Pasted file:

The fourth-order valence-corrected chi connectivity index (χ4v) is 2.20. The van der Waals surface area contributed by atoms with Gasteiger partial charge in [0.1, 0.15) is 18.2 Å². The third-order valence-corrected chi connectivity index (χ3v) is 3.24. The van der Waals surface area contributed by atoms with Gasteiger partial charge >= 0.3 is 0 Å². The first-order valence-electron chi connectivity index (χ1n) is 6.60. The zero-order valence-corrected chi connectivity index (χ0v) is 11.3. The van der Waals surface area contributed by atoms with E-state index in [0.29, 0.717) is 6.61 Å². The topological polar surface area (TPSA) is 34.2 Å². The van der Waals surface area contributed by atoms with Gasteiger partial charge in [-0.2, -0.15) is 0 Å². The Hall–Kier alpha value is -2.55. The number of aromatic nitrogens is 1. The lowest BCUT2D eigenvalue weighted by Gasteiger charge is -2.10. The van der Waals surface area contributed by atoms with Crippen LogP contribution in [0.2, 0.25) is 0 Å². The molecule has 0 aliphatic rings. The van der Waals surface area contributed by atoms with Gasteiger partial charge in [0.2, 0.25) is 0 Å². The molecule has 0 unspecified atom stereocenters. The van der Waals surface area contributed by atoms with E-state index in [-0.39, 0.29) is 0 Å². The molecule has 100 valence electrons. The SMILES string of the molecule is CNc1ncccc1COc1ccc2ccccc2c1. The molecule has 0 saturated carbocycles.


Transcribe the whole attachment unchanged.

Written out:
The fourth-order valence-corrected chi connectivity index (χ4v) is 2.20. The van der Waals surface area contributed by atoms with Gasteiger partial charge in [0.1, 0.15) is 18.2 Å². The third-order valence-corrected chi connectivity index (χ3v) is 3.24. The van der Waals surface area contributed by atoms with Gasteiger partial charge >= 0.3 is 0 Å². The first-order valence-electron chi connectivity index (χ1n) is 6.60. The zero-order valence-corrected chi connectivity index (χ0v) is 11.3. The van der Waals surface area contributed by atoms with E-state index in [0.29, 0.717) is 6.61 Å². The topological polar surface area (TPSA) is 34.2 Å². The van der Waals surface area contributed by atoms with Gasteiger partial charge in [-0.2, -0.15) is 0 Å². The Hall–Kier alpha value is -2.55. The number of aromatic nitrogens is 1. The lowest BCUT2D eigenvalue weighted by Gasteiger charge is -2.10. The van der Waals surface area contributed by atoms with Crippen LogP contribution in [0.2, 0.25) is 0 Å². The molecule has 0 aliphatic rings. The van der Waals surface area contributed by atoms with Gasteiger partial charge in [0.2, 0.25) is 0 Å². The molecule has 0 unspecified atom stereocenters. The van der Waals surface area contributed by atoms with E-state index in [-0.39, 0.29) is 0 Å². The molecule has 100 valence electrons. The SMILES string of the molecule is CNc1ncccc1COc1ccc2ccccc2c1. The molecule has 0 saturated carbocycles.